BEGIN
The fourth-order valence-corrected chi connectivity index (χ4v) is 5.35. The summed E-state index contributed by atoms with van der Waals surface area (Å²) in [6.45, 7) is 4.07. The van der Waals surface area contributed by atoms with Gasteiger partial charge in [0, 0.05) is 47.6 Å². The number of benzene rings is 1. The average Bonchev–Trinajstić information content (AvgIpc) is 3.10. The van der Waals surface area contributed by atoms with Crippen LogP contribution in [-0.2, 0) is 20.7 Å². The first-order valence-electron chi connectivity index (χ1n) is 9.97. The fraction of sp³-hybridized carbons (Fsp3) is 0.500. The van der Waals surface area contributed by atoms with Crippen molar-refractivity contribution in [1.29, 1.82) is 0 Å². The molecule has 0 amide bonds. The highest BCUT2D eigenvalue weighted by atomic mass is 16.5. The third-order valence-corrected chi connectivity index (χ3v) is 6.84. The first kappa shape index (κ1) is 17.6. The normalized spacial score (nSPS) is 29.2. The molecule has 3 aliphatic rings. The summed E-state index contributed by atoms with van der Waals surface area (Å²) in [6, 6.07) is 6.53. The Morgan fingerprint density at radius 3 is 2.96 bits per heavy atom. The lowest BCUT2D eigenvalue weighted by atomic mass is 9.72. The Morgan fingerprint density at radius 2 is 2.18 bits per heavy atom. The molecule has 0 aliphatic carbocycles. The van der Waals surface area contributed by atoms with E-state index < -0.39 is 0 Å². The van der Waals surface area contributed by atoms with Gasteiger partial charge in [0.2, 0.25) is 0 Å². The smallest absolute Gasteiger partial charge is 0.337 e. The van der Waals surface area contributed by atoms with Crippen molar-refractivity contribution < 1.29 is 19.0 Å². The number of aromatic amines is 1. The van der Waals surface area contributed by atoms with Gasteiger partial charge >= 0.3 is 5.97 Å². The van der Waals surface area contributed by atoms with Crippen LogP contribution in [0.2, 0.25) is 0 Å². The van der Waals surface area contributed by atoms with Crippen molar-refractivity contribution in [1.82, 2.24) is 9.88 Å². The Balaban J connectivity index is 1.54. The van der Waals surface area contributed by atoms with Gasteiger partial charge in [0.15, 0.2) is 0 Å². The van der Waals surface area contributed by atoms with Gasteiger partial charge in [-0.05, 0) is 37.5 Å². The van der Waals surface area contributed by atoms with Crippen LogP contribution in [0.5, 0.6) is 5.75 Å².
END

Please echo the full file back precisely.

The fourth-order valence-corrected chi connectivity index (χ4v) is 5.35. The summed E-state index contributed by atoms with van der Waals surface area (Å²) in [6.45, 7) is 4.07. The van der Waals surface area contributed by atoms with Gasteiger partial charge in [0, 0.05) is 47.6 Å². The number of benzene rings is 1. The average Bonchev–Trinajstić information content (AvgIpc) is 3.10. The van der Waals surface area contributed by atoms with Crippen LogP contribution in [-0.2, 0) is 20.7 Å². The first-order valence-electron chi connectivity index (χ1n) is 9.97. The fraction of sp³-hybridized carbons (Fsp3) is 0.500. The van der Waals surface area contributed by atoms with Crippen molar-refractivity contribution in [1.29, 1.82) is 0 Å². The molecule has 0 amide bonds. The highest BCUT2D eigenvalue weighted by atomic mass is 16.5. The third-order valence-corrected chi connectivity index (χ3v) is 6.84. The first kappa shape index (κ1) is 17.6. The normalized spacial score (nSPS) is 29.2. The molecule has 3 aliphatic rings. The summed E-state index contributed by atoms with van der Waals surface area (Å²) in [6, 6.07) is 6.53. The Morgan fingerprint density at radius 3 is 2.96 bits per heavy atom. The lowest BCUT2D eigenvalue weighted by atomic mass is 9.72. The Morgan fingerprint density at radius 2 is 2.18 bits per heavy atom. The molecule has 0 aliphatic carbocycles. The van der Waals surface area contributed by atoms with E-state index < -0.39 is 0 Å². The van der Waals surface area contributed by atoms with Gasteiger partial charge in [0.2, 0.25) is 0 Å². The smallest absolute Gasteiger partial charge is 0.337 e. The van der Waals surface area contributed by atoms with Crippen molar-refractivity contribution < 1.29 is 19.0 Å². The number of aromatic amines is 1. The van der Waals surface area contributed by atoms with Gasteiger partial charge >= 0.3 is 5.97 Å². The van der Waals surface area contributed by atoms with Crippen LogP contribution in [0.2, 0.25) is 0 Å². The van der Waals surface area contributed by atoms with Crippen molar-refractivity contribution in [1.82, 2.24) is 9.88 Å². The Balaban J connectivity index is 1.54. The van der Waals surface area contributed by atoms with Gasteiger partial charge in [0.15, 0.2) is 0 Å². The van der Waals surface area contributed by atoms with Gasteiger partial charge in [-0.05, 0) is 37.5 Å². The van der Waals surface area contributed by atoms with Crippen LogP contribution in [0.5, 0.6) is 5.75 Å².